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Can a Child Choose With Which Parent to Live?


People often ask whether or not their child can choose which parent with which they want to live. Some people believe there is a specific age at which a child can choose. Determining custody in divorce cases is often messy and emotionally charged. There are many factors that come into play when the courts determine with whom the child will live. Child preference may come into play, but often it will not be the only factor in the court’s final decision. In this post, we will explore child preference in determining custody and how it may come into play.

Is There an Age at Which a Child Can Choose?  

The simple answer is no. There is no point in a child’s life at which he or she has a legal right to choose a primary parent. However, the court may consider a child’s preference before making a final decision.

The Child’s Best Interest  

Florida courts attempt to make custody decisions based on what they believe is in the child’s best interest. This will bring into question many different factors. Some of these include the financial standing of each parent, criminal histories, and more. Each case is different. Different factors will impact individual cases differently. Likewise, each child is different, and the court may view the preference of one child in a different light compared to another.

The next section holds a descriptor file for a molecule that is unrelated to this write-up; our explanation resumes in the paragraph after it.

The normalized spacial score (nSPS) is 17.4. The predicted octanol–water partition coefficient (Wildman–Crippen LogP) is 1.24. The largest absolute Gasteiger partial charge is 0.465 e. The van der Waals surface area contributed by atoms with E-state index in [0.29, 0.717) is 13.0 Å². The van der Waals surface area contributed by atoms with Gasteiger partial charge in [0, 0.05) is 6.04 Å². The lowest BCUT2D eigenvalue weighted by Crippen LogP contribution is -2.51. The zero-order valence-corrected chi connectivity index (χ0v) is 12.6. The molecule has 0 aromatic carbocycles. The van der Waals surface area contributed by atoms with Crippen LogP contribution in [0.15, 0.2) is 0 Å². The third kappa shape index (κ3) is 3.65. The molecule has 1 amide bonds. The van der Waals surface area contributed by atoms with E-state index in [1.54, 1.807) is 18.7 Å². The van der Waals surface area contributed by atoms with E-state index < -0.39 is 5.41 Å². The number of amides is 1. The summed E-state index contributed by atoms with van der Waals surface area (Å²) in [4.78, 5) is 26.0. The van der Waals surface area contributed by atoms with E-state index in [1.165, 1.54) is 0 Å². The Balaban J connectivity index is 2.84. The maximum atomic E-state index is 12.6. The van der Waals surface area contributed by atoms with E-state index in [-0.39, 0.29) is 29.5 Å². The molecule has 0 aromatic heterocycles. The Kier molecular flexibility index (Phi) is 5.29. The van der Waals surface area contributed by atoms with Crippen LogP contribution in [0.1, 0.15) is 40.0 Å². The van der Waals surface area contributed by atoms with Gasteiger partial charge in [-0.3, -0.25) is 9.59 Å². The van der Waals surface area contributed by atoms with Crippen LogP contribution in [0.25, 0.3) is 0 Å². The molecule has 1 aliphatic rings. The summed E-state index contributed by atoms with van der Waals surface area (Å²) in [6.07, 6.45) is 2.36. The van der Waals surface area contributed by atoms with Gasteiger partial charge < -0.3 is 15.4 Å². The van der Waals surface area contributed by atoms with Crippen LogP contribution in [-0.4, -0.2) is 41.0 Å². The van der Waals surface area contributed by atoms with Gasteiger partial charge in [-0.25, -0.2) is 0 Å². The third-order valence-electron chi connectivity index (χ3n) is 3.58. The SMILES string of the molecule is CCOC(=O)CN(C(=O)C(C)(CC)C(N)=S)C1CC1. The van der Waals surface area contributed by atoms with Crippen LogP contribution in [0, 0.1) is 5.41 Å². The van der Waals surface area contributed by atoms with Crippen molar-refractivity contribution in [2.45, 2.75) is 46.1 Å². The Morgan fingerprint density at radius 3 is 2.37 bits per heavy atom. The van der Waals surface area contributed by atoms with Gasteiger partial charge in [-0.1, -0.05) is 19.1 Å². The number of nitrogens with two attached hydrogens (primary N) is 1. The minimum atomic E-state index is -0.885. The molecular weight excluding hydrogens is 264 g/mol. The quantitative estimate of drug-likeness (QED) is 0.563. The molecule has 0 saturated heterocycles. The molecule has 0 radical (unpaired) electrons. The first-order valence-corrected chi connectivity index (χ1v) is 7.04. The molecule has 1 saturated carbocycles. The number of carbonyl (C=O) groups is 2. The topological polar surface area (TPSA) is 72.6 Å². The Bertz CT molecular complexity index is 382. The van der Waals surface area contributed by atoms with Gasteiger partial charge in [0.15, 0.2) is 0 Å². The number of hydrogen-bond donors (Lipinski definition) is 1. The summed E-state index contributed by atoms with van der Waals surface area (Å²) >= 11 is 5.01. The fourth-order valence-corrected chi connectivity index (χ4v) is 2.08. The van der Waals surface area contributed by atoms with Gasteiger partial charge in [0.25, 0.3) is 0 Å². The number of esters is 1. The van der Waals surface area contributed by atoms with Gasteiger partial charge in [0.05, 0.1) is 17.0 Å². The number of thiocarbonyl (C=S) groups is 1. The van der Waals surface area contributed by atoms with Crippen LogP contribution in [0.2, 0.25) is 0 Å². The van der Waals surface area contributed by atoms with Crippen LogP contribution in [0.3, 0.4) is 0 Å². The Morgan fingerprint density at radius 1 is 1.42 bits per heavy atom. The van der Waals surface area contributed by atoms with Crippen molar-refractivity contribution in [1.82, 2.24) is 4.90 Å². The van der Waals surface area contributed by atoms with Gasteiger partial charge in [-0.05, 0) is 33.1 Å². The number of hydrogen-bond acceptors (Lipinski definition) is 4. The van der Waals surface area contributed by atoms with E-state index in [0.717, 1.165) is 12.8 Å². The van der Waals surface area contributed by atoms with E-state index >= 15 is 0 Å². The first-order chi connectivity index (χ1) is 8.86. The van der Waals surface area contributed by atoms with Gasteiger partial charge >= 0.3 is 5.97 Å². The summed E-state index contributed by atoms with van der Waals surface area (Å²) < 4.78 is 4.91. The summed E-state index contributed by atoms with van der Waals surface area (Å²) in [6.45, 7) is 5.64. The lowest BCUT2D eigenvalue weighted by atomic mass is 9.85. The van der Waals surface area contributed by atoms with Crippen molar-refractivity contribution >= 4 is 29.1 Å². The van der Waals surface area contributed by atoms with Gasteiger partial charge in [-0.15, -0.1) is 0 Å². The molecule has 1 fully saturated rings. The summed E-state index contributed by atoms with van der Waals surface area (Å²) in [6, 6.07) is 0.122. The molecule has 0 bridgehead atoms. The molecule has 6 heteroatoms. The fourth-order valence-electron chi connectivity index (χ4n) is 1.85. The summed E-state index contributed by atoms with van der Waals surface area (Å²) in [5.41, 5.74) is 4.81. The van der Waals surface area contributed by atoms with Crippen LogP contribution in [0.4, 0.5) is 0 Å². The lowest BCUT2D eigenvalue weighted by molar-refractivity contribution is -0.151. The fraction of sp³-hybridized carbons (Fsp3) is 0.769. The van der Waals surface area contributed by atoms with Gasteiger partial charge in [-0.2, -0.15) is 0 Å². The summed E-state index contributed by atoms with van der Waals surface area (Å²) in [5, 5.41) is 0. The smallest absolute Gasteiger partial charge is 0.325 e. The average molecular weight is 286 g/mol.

If the child expresses a preference for one parent over another, the courts may consider it. The courts are more likely to use the child’s will as a factor if the child is older and more mature. If the child is deemed mature enough to make the decision, this could be persuasive to the court. You may need to utilize an experienced family law attorney if this is the case. You should also seek testimonies from other figures in the child’s life. These could be doctors, dentists, teachers, or coaches.

What if a Decision Has Already Been Made?  

In some cases, a decision may be made in the original divorce decree. Following the original decree, either party may wish to seek changes to the arrangement. Whichever party initiates the modification will need to demonstrate changes in circumstances. These changes could be different for each case.

Modifications to timesharing and custody could lead to changes in other aspects of the divorce decree. For example, if a father takes over full custody of a child, he may stop paying child support to the mother. Your attorney and the courts will help you figure out how these changes will take place.

Call a Florida Child Custody Attorney 

Divorce cases can get messy, especially when they involve minor children. Each parent may do everything in their power to gain custody of the child. Each case is different. Some are more amicable than others. However, regardless of your situation, you should make sure you have proper legal representation. These cases can be difficult for everyone involved. The Florida lawyers at the office of Edward J. Jennings, P.A. have the experience to help you with your case. Contact our firm today to find out more about how we can help.




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